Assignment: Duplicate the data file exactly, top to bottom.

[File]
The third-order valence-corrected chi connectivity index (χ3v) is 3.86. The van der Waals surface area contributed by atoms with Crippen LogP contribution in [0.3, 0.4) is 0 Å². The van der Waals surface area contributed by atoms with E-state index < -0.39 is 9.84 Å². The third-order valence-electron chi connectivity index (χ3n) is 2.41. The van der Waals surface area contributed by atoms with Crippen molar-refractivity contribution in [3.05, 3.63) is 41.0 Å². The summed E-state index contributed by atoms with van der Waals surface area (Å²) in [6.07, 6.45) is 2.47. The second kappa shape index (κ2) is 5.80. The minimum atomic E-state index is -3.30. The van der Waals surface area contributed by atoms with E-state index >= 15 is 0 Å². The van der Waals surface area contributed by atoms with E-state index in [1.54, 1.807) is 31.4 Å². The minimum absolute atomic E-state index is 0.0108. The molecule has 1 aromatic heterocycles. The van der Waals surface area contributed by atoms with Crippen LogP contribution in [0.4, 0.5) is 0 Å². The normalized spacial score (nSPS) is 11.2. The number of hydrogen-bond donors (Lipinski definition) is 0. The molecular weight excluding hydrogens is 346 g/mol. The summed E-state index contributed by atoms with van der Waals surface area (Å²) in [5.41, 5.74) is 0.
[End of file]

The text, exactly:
The third-order valence-corrected chi connectivity index (χ3v) is 3.86. The van der Waals surface area contributed by atoms with Crippen LogP contribution in [0.3, 0.4) is 0 Å². The van der Waals surface area contributed by atoms with E-state index < -0.39 is 9.84 Å². The third-order valence-electron chi connectivity index (χ3n) is 2.41. The van der Waals surface area contributed by atoms with Crippen molar-refractivity contribution in [3.05, 3.63) is 41.0 Å². The summed E-state index contributed by atoms with van der Waals surface area (Å²) in [6.07, 6.45) is 2.47. The second kappa shape index (κ2) is 5.80. The minimum atomic E-state index is -3.30. The van der Waals surface area contributed by atoms with E-state index >= 15 is 0 Å². The van der Waals surface area contributed by atoms with E-state index in [1.54, 1.807) is 31.4 Å². The minimum absolute atomic E-state index is 0.0108. The molecule has 1 aromatic heterocycles. The van der Waals surface area contributed by atoms with Crippen LogP contribution in [0.4, 0.5) is 0 Å². The normalized spacial score (nSPS) is 11.2. The number of hydrogen-bond donors (Lipinski definition) is 0. The molecular weight excluding hydrogens is 346 g/mol. The summed E-state index contributed by atoms with van der Waals surface area (Å²) in [5.41, 5.74) is 0.